Cess impact: Audi India expects ‘flattish’ sales in 2018

Abhishek Law Kolkata | Updated on April 20, 2018 Published on April 20, 2018

‘Taxing’ times Rahil Ansari, Head of Audi India   -  Debasish Bhaduri

But luxury carmaker remains bullish on ‘strategic market’

Luxury carmaker Audi has revised its India growth target — from double-digit numbers, it is now looking at “flattish” sales in 2018.

According to Rahil Ansari, Head of Audi India, the imposition of cess over and above GST, and the customs duty hike announced in the Union Budget have come as a cropper, with demand taking a hit. This has led the carmaker to revise its India numbers.

The company has also initiated a 3.8 per cent price hike across models beginning April.

In 2017, Audi sold 7,876 cars in the country, a 2 per cent growth over the 7,720 units it sold in the previous year.

Comparatively, 2015 was a better year for the German carmaker, when it sold 11,192 units.

Audi had been hopeful that the original GST rates introduced on July 1, 2017, would help accelerate sales with a uniform tax structure coming in place.

However, the newly introduced additional cess will have an adverse impact, said Ansari.

“Demand has been hit. And, from anticipating a double-digit growth, we are now happy that growth remains flattish,” he told BusinessLine.

For instance, sales picked up in the pre-GST period last year, and again around August 2017 (before the cess was imposed). But these reflect advanced purchase decisions.

So a double-digit growth in sales in August was offset by a similar double-digit decline in Diwali sales.

Continued investment

While tax incidence has hit demand, Audi will not shift focus away from India, said Ansari. In fact, it will continue to invest in the country, which it sees as a major growth market.

“India continues to be a strategic market for Audi. It has a great potential to grow. We will continue to invest in India; but yes, the recent developments do not make it easier. Investment comes when there is a business case,” he said.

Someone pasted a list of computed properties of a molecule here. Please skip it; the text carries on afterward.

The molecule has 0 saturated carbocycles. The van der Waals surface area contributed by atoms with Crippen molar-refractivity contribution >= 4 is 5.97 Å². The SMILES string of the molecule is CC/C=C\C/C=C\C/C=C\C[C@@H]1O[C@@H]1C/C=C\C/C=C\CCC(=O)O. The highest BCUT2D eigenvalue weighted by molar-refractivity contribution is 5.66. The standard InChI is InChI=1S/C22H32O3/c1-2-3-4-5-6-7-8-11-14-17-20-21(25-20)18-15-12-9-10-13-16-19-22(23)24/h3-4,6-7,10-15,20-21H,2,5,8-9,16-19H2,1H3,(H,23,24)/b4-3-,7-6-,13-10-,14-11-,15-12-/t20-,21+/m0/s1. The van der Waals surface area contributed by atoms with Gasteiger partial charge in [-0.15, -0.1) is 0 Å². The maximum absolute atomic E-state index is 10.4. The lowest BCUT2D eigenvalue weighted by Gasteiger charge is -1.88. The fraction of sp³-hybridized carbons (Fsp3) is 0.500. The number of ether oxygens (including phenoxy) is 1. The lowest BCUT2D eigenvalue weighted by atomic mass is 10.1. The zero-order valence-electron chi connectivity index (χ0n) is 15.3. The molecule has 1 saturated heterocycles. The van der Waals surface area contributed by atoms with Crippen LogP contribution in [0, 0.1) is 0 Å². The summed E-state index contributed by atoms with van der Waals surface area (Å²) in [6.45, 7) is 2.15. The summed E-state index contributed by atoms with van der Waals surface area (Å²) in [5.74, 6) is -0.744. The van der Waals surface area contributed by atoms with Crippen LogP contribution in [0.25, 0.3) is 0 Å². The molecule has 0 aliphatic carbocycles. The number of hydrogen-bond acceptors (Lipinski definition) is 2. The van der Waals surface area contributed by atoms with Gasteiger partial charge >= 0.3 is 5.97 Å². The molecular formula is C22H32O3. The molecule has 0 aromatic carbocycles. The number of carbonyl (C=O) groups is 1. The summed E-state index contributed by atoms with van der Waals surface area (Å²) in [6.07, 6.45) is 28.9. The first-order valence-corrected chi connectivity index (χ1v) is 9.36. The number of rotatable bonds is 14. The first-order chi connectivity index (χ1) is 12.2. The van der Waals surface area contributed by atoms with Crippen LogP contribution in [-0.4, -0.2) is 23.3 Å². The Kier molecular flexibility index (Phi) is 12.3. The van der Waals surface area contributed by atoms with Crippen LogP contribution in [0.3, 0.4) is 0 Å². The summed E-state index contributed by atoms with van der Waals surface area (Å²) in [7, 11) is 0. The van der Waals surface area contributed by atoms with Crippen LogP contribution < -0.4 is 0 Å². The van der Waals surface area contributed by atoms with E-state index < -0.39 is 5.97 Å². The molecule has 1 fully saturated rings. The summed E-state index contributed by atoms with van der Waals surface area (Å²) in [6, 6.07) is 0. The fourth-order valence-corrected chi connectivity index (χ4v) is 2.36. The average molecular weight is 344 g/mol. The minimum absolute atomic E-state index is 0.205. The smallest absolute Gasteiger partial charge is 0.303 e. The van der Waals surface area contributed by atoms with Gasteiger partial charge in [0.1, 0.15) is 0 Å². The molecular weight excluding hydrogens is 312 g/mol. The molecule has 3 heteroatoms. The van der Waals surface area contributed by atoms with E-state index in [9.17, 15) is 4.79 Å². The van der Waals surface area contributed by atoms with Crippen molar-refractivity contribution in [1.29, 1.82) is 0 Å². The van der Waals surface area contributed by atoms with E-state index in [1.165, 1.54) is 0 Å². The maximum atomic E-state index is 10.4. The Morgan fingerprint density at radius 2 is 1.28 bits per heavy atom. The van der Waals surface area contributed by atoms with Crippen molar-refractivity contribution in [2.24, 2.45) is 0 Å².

While declining to comment about the company’s long-term growth outlook, Ansari said it will look to expand its portfolio across the “A” (sedan) and “Q” (SUVs) series. Ramping up of portfolios will happen this year onwards. The focus is now on profitable growth.

“Obviously, we do not expect to continue having a flattish growth for long. We wouldn’t then be ramping up our portfolios,” he said.

Nearly 95 per cent of Audi’s India sales come from models that are assembled or made locally.

The EV bet

Audi is also bullish on its upcoming electric vehicle portfolio. By 2020, it expect to launch an EV in the country, provided the “necessary infrastructure” is put in place.

At least three EVs will be launched globally by 2020 and, by 2025, the company is hopeful of rolling out one EV every year, said Ansari.

However, the company is in favour of a comprehensive Central policy rather than leaving it to State governments.

“Imagine a scenario where we have launched our EVs and then we know they aren’t compatible or compliant with certain parameters put down by the States.

“Hence we would have preferred a Central policy,” he said.

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Published on April 20, 2018
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